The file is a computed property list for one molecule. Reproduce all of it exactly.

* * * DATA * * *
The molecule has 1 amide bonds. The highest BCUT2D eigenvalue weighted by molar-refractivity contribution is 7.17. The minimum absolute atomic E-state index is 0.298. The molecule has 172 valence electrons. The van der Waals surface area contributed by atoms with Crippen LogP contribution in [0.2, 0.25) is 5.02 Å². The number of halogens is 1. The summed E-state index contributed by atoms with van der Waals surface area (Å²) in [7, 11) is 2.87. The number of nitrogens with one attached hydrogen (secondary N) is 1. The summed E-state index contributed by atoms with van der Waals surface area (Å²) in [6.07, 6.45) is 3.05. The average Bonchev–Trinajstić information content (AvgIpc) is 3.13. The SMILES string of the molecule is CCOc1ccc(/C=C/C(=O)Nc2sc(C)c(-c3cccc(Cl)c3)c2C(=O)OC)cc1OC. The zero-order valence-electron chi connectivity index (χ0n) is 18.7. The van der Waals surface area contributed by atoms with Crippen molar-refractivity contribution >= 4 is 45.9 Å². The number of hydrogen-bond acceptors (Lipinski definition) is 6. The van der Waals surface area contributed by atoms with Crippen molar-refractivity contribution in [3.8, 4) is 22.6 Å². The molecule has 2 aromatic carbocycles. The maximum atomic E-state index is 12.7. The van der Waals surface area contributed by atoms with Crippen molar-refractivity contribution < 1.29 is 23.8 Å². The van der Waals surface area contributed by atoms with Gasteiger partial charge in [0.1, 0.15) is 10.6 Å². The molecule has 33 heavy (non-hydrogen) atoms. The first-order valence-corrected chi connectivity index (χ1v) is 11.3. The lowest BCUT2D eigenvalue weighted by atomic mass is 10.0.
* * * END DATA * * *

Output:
The molecule has 1 amide bonds. The highest BCUT2D eigenvalue weighted by molar-refractivity contribution is 7.17. The minimum absolute atomic E-state index is 0.298. The molecule has 172 valence electrons. The van der Waals surface area contributed by atoms with Crippen LogP contribution in [0.2, 0.25) is 5.02 Å². The number of halogens is 1. The summed E-state index contributed by atoms with van der Waals surface area (Å²) in [7, 11) is 2.87. The number of nitrogens with one attached hydrogen (secondary N) is 1. The summed E-state index contributed by atoms with van der Waals surface area (Å²) in [6.07, 6.45) is 3.05. The average Bonchev–Trinajstić information content (AvgIpc) is 3.13. The SMILES string of the molecule is CCOc1ccc(/C=C/C(=O)Nc2sc(C)c(-c3cccc(Cl)c3)c2C(=O)OC)cc1OC. The zero-order valence-electron chi connectivity index (χ0n) is 18.7. The van der Waals surface area contributed by atoms with Crippen molar-refractivity contribution >= 4 is 45.9 Å². The number of hydrogen-bond acceptors (Lipinski definition) is 6. The van der Waals surface area contributed by atoms with Crippen molar-refractivity contribution in [3.8, 4) is 22.6 Å². The molecule has 2 aromatic carbocycles. The maximum atomic E-state index is 12.7. The van der Waals surface area contributed by atoms with Crippen molar-refractivity contribution < 1.29 is 23.8 Å². The van der Waals surface area contributed by atoms with Gasteiger partial charge in [0.1, 0.15) is 10.6 Å². The molecule has 33 heavy (non-hydrogen) atoms. The first-order valence-corrected chi connectivity index (χ1v) is 11.3. The lowest BCUT2D eigenvalue weighted by atomic mass is 10.0.